Think. Check. Submit. from Think. Check. Submit. on Vimeo.

Lists of Predatory Publishers

There are several so-called lists of predatory publishers, but most are outdated or problematic. A serious issue with these lists is that the criteria by which journals and publishers are assessed often isn't made public. And even when it is many of the "listkeepers" view publishers and journals with a western bias. Publishers in other countries may have different norms. These norms don't necessarily make the publishers predatory or questionable; it makes them non-western. Sometimes these lists perpetuate a colonial attitude about publishing, including who is "allowed" to publish.

Instead of relying on lists, which are subject to error, bias, and become outdated, we recommend thinking critically about the journal in which you're going to publish and using the "Think, Check, Submit" system above.  

And remember, we can help! If you're still not sure about a journal (or a conference or an invitation to be on an editorial board), contact your liaison librarian.

Evaluating Academic Presses

Choosing a book publisher can be daunting, especially if you are looking to be published for the first time. The most useful advice and guidance will likely come from peers, colleagues, and academic advisors familiar with publishing in your discipline. They'll be most knowledgeable about the logistics, publishing terms, marketing efforts, and prestige of particular presses. Another way to get started is to consult resources that reveal various presses' goals, target audiences, and interests. Some of the best resources for that are the publishers' catalogs – that is, inventories and descriptions of the books they've already published.

  • The Association of University Presses (AUP) has a list of member university presses. By going to the websites of particular publishers, you can find these catalogs and see exactly what the press is publishing in your discipline.
  • Not sure which publishers' websites to look at? AUP also has a Subject Area Grid that identifies the interest areas of member publishers.


Explore Presses with Open Access Programs

Increasingly, presses offer open access book publishing. Open access books have tremendous potential to increase your readership and impact, while also still fostering print sales for readers who prefer it. They also can facilitate advanced media innovation in the publishing process.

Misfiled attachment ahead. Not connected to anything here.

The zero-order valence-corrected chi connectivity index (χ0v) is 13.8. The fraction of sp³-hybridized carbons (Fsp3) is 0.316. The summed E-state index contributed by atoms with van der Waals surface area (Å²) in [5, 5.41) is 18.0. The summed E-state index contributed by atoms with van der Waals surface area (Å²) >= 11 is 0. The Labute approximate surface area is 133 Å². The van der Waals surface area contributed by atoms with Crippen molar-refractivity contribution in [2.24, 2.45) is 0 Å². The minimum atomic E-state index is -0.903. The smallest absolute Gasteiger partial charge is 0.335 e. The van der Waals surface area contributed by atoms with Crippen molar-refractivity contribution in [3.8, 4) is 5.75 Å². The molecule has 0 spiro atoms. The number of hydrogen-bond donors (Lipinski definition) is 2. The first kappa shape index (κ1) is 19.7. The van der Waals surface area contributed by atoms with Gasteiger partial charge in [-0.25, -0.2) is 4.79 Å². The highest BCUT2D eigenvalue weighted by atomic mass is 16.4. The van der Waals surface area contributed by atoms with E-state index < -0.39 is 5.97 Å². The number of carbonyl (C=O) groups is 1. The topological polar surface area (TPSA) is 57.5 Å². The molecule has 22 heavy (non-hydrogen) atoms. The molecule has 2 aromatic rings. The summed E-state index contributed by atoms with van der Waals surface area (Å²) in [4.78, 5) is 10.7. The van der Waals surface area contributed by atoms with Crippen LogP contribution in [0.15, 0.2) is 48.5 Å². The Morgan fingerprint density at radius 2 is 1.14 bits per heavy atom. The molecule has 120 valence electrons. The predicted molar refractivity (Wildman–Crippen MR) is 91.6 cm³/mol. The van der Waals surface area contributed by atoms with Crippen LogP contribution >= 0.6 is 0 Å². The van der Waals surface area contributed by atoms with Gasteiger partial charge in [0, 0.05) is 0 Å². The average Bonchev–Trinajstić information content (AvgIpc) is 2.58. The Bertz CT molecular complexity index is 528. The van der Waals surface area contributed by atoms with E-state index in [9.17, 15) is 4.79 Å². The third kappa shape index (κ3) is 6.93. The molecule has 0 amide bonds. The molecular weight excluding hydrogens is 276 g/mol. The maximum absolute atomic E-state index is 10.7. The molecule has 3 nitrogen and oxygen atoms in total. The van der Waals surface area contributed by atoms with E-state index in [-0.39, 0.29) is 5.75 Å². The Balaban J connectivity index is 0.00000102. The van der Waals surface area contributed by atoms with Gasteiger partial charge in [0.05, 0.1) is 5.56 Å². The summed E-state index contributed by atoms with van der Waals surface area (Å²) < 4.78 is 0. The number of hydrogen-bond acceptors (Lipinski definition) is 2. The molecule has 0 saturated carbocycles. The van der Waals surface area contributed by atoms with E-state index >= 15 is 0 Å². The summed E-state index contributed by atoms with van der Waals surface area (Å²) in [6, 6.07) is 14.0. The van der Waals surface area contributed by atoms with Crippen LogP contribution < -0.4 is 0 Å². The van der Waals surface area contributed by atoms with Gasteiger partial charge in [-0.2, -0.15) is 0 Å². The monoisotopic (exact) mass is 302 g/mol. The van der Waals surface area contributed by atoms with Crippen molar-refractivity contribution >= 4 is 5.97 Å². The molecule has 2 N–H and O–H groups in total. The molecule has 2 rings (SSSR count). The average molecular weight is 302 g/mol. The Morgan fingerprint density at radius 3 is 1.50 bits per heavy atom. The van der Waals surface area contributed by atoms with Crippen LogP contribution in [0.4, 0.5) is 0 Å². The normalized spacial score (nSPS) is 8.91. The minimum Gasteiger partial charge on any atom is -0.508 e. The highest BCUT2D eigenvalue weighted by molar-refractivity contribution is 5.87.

With open access books, as with some open access journals, there may be an author fee assessed as a cost recovery mechanism for the press – given that they may sell fewer print copies to libraries since the book will be made available openly online. OU Libraries Open Access Fund subsidizes such fees! Check out the Open Access Books section of our Research Publication Subvention Funding page for details.

The OAPEN Open Books Toolkit provides a guide to finding open access book publishers and how to choose a publisher for an open access book. 

Other Resources

The Chronicle of Higher Education regularly publishes articles with helpful advice on how to get published, how to approach publishers, etc. Consider setting up an alert for new content. 

Finally, there's some networking you could do. Anali Perry of Arizona State University, on the Select a Venue page of her Getting Published guide, offers some great advice for outreach that can lead to a more streamlined press selection process. 

As she explains:


If you're attending conferences, you can set up meetings with editors to review a book idea and discuss whether this might be of interest. Another option is to contact editors directly with book ideas, written as a long essay (in the style of the press's book catalog) stating the problem, what are you proposing, and how it is yours. Do this before writing the entire book - it's better to work with an editor while you're writing the book, not after. You can also be in contact with more than one publisher until you decide to accept an offer - just be honest that you're investigating multiple options.

You can also check out this video from the AUP. In 2015, AUP convened a virtual panel to "take the scary out of scholarly publishing." Their experts discussed tips and strategies for working with scholarly presses throughout the publishing process. 



Contact your liaison librarian or the OU Libraries Scholarly Communication Unit to set up a consultation.  


Some content on this page was derived from University of California - Berkeley and used under a CC BY-NC 4.0 license. Content on this page, unless otherwise noted, is licensed CC BY-NC 4.0.